Anti gambling MP sparks backlash after donating £500 Grand National winnings to food bank
Emily Price – News Editor
An anti gambling Welsh MP has sparked backlash after she made a donation to a food bank using winnings from bets she placed on the Grand National.
Shadow Minister for Tech, Gambling & Digital Economy, Alex Davies-Jones posted an image of herself to her Facebook page at a food bank in her Pontypridd constituency on Tuesday (April 25) after making a £500 donation there.
The donation was made with winnings from fifty pounds worth of bets given to her as part of the Betting and Gaming Council’s (BGC) Charity Bet Campaign.
The BGC licenses and regulates individuals and businesses that provide gambling in the UK and it gave 40 MP’s £50 to back horses at the Grand National in Aintree, Liverpool on April 15.
In the Facebook post, Ms Davies-Jones said: “Thanks to the Betting and Gaming Council I was able to place a charity £50 bet on the Grand National.
“I placed £25 Corah Rambler to win outright and £12.50 each way on Vanillier. Coach Rambler won and Vanillier placed 2nd.
“The Foodbank does vital work to support the most in need, and I know more and more people are having to turn to them for help particularly through the cost of living crisis.”
Alex Davies-Jones has removed over 20 comments from beneath the post and left only one which reads: “Make sure you share your national tips on here in the future Alex.”
Over on Twitter, screen grabs of the Facebook post have since been shared multiple times along with accusations that the Shadow Minister for Tech, Gambling & Digital Economy has promoted gambling by placing bets.
On Thursday (April 27), Ms Davies-Jones Tweeted her support for the long awaited gambling White Paper which could see gamblers who lose £1,000 a day facing checks as part of tougher gambling regulations.
In a Tweet the Shadow Minister for Tech, Gambling & Digital Economy said: “It’s welcome that the Government are finally bringing forward their long, long-overdue plans for gambling reform today.
“But let us be clear – the cost of this delay to human lives and to the public purse has been huge. Industry and individuals want to see positive change to protect against problem gambling – we all do.
“The Government must not slow down this process even further by committing to more and more consultations. That time has been and gone.
“I look forward to responding to the statement in Parliament later this morning.”
The post received heavy criticism with one Twitter user saying: “But yesterday you were using a foodbank as a prop to shill for the betting and gaming council?”
Another commentator said: “You posted about a food bank donation you made from a charity bet from the betting and gaming council YESTERDAY!? That whiplash is insane. It’s like opposing hunting the day after you donate a freshly killed fox.”
Another Twitter user commented: “Not sure I trust your integrity given the promo ad for a gambling company when you were donating winnings to a food bank. Cant actually think of a worse message than promoting gambling as a way to feed your family the essentials.”
A report released by Public Health Wales in November 2022 found that 3% of Welsh adults were identified as “at-risk” gamblers and 1% as “problem” (harmful) gamblers.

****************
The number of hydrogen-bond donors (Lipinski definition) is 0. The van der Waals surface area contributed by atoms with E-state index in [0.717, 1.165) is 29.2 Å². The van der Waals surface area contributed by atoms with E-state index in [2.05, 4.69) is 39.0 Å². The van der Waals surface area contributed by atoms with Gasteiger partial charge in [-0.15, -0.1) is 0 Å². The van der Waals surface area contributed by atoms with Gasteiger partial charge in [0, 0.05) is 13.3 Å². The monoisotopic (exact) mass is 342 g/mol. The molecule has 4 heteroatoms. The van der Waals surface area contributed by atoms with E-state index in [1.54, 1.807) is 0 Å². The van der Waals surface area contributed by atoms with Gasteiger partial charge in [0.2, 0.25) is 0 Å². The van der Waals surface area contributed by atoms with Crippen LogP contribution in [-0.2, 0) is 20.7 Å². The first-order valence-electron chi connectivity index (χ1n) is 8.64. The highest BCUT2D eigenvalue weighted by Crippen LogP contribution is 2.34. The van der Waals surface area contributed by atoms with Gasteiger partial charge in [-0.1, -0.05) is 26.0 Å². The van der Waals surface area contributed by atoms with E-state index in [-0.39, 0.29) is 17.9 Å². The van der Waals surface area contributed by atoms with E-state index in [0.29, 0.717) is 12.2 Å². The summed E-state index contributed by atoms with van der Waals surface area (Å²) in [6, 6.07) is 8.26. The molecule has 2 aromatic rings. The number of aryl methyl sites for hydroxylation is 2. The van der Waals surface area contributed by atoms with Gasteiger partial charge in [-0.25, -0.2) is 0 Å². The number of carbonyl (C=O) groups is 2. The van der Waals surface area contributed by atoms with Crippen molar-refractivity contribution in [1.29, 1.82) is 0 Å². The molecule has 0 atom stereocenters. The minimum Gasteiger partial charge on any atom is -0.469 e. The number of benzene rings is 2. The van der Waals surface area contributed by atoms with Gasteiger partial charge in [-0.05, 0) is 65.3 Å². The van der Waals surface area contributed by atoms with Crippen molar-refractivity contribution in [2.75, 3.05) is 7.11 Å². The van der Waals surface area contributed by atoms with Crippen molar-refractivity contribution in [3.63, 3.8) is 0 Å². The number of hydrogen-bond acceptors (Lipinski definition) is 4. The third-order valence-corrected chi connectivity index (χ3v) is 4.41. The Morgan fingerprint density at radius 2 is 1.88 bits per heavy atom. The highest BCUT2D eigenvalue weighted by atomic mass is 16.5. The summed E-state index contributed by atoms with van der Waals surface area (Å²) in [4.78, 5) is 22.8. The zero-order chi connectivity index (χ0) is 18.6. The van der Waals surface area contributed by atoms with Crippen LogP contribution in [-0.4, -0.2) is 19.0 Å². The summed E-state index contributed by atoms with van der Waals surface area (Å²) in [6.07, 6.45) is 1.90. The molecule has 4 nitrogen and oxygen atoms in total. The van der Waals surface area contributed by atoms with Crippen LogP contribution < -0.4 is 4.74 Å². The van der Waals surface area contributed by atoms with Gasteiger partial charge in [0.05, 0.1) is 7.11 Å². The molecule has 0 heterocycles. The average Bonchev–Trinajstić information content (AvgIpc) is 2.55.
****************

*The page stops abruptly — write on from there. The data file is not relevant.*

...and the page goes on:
It stated there are health, social and financial implications not only for individuals but for families, communities and whole societies – making it a public health issue.
The same report identified that some of the social groups most likely to experience gambling harms are those who are already experiencing inequalities, such as people who are unemployed or on low incomes, people from Black and minority ethnic backgrounds, and those with mental health problems.
Analysis by the Gambling Commission in 2019 found that problem gamblers are more likely than others to have suicidal thoughts, attempt suicide or harm themselves.
It’s estimated that one individual will die by suicide each day in the UK due to harmful gambling.
Gambling charity GamCar has warned that the cost of living crisis has fuelled a rise in gambling.
Research carried out by the charity found that four in 10 (42%) problem gamblers believed gambling would improve their financial situation.
A survey of 4,202 people found that one in six problem gamblers had used a warm bank in the past year compared with 5% of the general population.
The YouGov poll commissioned by the charity found that half of parents who are problem gamblers regularly go without food or clean clothes to support children, compared with 20% of parents overall.
The Grand National drew in bets from around 13 million people and animal rights campaigners have called for a permanent ban on jump racing after three horses died in the event this year.
Nation.Cymru contacted Alex Davies-Jones for comment but did not receive a reply.
Zoë Osmond, CEO of GambleAware said: “Almost half (45%) of 11–17-year-olds are exposed to gambling marketing on social media each week.
“Our research shows that increased exposure to gambling can influence attitudes towards gambling and the likelihood of gambling participation in the future, which in turn comes with an increased risk of harm.
“Gambling harm is a serious public health issue, which can affect individuals, families and communities across Great Britain.
“These harms inevitably reflect wider social and health inequalities and a whole-system approach is needed to address the issue.
“The reforms outlined in this White Paper are a big step towards that goal and we look forward to continuing to play our full part in collective efforts, alongside the government, to achieve a society free from gambling harms.”
“If you’re worried about how gambling makes you feel, we can help. For free and confidential advice, tools and support, search GambleAware or contact the National Gambling Helpline, available 24/7, on 0808 8020 133”
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